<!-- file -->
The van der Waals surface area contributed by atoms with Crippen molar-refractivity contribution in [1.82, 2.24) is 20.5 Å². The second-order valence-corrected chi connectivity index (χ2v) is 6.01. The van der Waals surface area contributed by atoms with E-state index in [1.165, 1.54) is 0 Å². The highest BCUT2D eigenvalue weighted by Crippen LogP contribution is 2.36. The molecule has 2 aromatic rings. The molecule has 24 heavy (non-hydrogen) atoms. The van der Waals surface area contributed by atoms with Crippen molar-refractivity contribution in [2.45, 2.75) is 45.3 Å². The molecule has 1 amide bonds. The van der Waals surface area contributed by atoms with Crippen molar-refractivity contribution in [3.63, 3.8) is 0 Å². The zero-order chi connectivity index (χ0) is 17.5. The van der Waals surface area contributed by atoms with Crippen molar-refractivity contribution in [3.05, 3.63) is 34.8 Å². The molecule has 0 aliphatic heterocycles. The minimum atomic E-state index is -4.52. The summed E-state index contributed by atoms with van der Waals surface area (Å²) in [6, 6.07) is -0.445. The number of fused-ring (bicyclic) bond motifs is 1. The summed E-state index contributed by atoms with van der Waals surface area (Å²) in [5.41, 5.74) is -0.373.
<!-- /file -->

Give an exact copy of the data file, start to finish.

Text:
The van der Waals surface area contributed by atoms with Crippen molar-refractivity contribution in [1.82, 2.24) is 20.5 Å². The second-order valence-corrected chi connectivity index (χ2v) is 6.01. The van der Waals surface area contributed by atoms with E-state index in [1.165, 1.54) is 0 Å². The highest BCUT2D eigenvalue weighted by Crippen LogP contribution is 2.36. The molecule has 2 aromatic rings. The molecule has 24 heavy (non-hydrogen) atoms. The van der Waals surface area contributed by atoms with Crippen molar-refractivity contribution in [2.45, 2.75) is 45.3 Å². The molecule has 1 amide bonds. The van der Waals surface area contributed by atoms with Crippen molar-refractivity contribution in [3.63, 3.8) is 0 Å². The zero-order chi connectivity index (χ0) is 17.5. The van der Waals surface area contributed by atoms with Crippen molar-refractivity contribution in [3.05, 3.63) is 34.8 Å². The molecule has 0 aliphatic heterocycles. The minimum atomic E-state index is -4.52. The summed E-state index contributed by atoms with van der Waals surface area (Å²) in [6, 6.07) is -0.445. The number of fused-ring (bicyclic) bond motifs is 1. The summed E-state index contributed by atoms with van der Waals surface area (Å²) in [5.41, 5.74) is -0.373.